What about the rest of the roster?
Ihaia West and Jackson Garden-Bachop will engage in a fascinating tussle for the reserve first-five position. Both bring similar attributes on attack. Garden-Bachop is a much better defender, West a more accurate goal-kicker. West brings greater experience having appeared 45 times for the Blues. Breathtaking at his best, West can be frustratingly erratic. Garden-Bachop was earmarked for great things when he left school five years ago. He is finally living up to that potential, enjoying his best season for the Lions in 2017.
Beauden Barrett is sitting on 998 career points for the Hurricanes, so is just a conversion away from becoming just the fourth player in Super Rugby to raise 1,000 career points.
Hawke’s Bay wing Jonah Lowe was a standout in the pre-season, scoring three tries in the win against the Crusaders and snatching an intercept against the Blues which turned the momentum of that fixture in favour of the Hurricanes. Lowe touring South Africa was an unlikely prospect at the start of the year, but the Hawke’s Bay wing looks hungry and adds another selection choice to the Hurricanes long list of quality picks in that position.
Jamie Booth was a standout at the Brisbane 10s. The Manawatu halfback scored two spectacular tries in the semi-final to help eliminate the Crusaders. Booth has struggled with injuries, but his vibrant hustle at present will provide a valuable back up for captain TJ Perenara.
The inconsistent Te Toiroa Tahuriorangi has been cut with Jamie Booth and Finlay Christie preferred as substitute halfbacks. Booth is a lively battler from the Manawatu who made the New Zealand Secondary Schools in 2012, only to break his leg a short while later. After spending the best part of 18 months recovering, Booth has re-established himself as a solid pro. Christie is a young, smart and dependable scrum-half who was a big part of Tasman’s surge to the NPC Premiership final.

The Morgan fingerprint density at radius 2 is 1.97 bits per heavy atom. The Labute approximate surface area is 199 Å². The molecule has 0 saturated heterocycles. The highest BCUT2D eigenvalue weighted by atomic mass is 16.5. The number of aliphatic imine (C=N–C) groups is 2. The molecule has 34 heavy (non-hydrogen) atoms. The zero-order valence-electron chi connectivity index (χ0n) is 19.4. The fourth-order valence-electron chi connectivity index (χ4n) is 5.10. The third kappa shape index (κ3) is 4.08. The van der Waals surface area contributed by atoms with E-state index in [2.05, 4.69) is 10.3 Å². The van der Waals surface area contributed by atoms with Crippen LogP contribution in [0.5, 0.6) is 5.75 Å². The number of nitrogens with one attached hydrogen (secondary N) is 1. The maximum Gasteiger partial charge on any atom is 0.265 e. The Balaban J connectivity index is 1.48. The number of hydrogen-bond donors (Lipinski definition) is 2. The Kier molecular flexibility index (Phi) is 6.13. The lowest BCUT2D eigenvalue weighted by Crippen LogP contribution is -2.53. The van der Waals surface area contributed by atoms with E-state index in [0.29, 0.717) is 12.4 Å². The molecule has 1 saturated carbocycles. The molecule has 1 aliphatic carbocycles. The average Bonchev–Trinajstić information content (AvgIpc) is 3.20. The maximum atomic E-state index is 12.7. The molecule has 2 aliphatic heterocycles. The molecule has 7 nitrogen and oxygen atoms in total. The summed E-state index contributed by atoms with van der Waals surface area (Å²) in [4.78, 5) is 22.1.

The Hurricanes have selected seven loose forwards and five locks. Specialist openside Du'Plessis Kirifi, only 20 years old and at one point the busiest tackler in the NPC, is genuinely unlucky to miss out. Murray Douglas and Sam Henwood are preferred for their superior experience, height and versatility.
Gareth Evans is a terrific addition. Leaving the Highlanders after 58 matches, Evans was arguably their best in the meteoric 23-22 win over the British & Irish Lions in June, The flanker is an ideal swap for the European bound Callum Gibbons.
The Hurricanes most notable departures are former All Blacks Cory Jane and James Broadhurst, workhorse lock Mark Abbott and the popular ‘Tongan Bear,’ Loni Uhila.
The Hurricanes open their season with two away matches, against the Bulls in Pretoria this weekend and the Jaguares in Argentina next weekend. If they can win both of those matches and come away unscathed from injury then they should be flying when they host the Crusaders at Westpac Stadium on 10 March.
Club Rugby’s Hurricanes coverage in association with Les Mills